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  #5  
Old 07-04-2005, 10:46 PM
Rosie5 Rosie5 is offline
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Default Re: the real simon trumper

for extra bad assery, Trumper knows he probably killed 4-5 starving children by knocking Greenstein out.

I don't see how his move is any different from check raising, he did something completely within the rules.
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  #6  
Old 07-04-2005, 10:55 PM
Kevmath Kevmath is offline
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Default Re: the real simon trumper

From the TDA rules:

[ QUOTE ]
Once a reasonable amount of time has passed and a clock is called for, a player will be given one minute to make a decision. If action has not been taken by the time the minute is over, there will be a 10-second countdown. If a player has not acted on his hand by the time the countdown is over, the hand will be dead.

[/ QUOTE ]
Kevin...
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  #7  
Old 07-04-2005, 10:57 PM
Kevmath Kevmath is offline
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Default Re: the real simon trumper

I don't think Barry's problem is about calling the clock on Simon, it's Simon taking his sweet time to play the hand while having the nuts, then slow-rolling his nut flush.

Kevin...
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  #8  
Old 07-04-2005, 11:02 PM
Moonsugar Moonsugar is offline
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Default Re: the real simon trumper

LMAO @ barryg1. What a primadonna two faced little girl.

You can't wait 5 minutes at the end of the night but its ok to publicly accuse someone of collusion without any evidence?

You got played, suck it up and move on.

edit to remove offensive language
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  #9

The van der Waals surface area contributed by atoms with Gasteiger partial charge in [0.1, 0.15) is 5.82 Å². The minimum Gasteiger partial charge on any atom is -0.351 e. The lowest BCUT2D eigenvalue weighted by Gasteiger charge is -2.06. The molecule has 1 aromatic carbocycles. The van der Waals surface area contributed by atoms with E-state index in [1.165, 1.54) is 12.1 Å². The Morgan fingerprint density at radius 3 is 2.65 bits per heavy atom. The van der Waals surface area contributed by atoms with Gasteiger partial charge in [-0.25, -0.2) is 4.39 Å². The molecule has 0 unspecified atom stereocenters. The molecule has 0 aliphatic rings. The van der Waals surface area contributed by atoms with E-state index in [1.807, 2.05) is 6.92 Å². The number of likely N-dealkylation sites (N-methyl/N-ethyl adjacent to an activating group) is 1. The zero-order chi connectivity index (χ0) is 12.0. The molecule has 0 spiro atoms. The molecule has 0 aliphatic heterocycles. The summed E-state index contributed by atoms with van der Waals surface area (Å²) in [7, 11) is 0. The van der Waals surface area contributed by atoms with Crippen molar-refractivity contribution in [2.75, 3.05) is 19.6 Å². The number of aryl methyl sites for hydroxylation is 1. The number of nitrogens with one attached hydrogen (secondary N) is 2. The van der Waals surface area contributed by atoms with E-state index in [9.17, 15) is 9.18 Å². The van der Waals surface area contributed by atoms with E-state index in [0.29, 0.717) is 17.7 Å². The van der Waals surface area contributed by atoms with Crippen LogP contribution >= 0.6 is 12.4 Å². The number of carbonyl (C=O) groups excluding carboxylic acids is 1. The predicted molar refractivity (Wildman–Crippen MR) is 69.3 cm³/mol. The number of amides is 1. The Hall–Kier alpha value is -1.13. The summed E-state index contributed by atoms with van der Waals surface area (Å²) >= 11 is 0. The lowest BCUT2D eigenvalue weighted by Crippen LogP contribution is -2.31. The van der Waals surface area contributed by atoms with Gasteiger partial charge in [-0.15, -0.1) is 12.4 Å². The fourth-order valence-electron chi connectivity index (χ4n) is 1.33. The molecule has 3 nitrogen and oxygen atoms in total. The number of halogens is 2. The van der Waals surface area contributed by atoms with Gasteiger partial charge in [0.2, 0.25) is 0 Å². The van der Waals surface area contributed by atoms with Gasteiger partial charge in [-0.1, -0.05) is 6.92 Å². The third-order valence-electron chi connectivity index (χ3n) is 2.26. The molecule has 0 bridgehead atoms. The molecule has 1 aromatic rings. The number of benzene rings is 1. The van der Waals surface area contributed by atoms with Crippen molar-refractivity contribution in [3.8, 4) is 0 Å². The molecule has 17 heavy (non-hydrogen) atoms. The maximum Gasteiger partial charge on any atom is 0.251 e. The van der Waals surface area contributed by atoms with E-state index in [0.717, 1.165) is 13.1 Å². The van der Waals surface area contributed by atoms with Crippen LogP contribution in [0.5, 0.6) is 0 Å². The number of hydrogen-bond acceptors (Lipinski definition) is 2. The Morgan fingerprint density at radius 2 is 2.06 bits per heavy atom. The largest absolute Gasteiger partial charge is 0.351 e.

Old 07-04-2005, 11:10 PM
maurile maurile is offline
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Default Re: the real simon trumper

[ QUOTE ]
You can't wait 5 minutes at the end of the night but its ok to publicly accuse someone of collusion without any evidence?

[/ QUOTE ]
If you're referring to Jennifer Harman and Daniel Negreanu, he didn't accuse them of collusion.

What's with the name-calling?
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  #10  
Old 07-04-2005, 11:14 PM
Paul Phillips Paul Phillips is offline
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Default Re: the real simon trumper

[ QUOTE ]
I don't see how his move is any different from check raising, he did something completely within the rules.

[/ QUOTE ]

Every word he wrote is dead-on. If you can't see what makes it different then read it again.

There are a great many "tragedy of the commons" type behaviors that it is understood you just don't do because (as he clearly spells out) the "defense" against them is for everyone to do them, and everyone loses big if everyone does them. Dragging out a river check-raise with the nuts is the most unambiguous example of this I can think of.

If you play any number of tournaments you should know exactly what he is talking about. If you don't then your opinion has no relevance.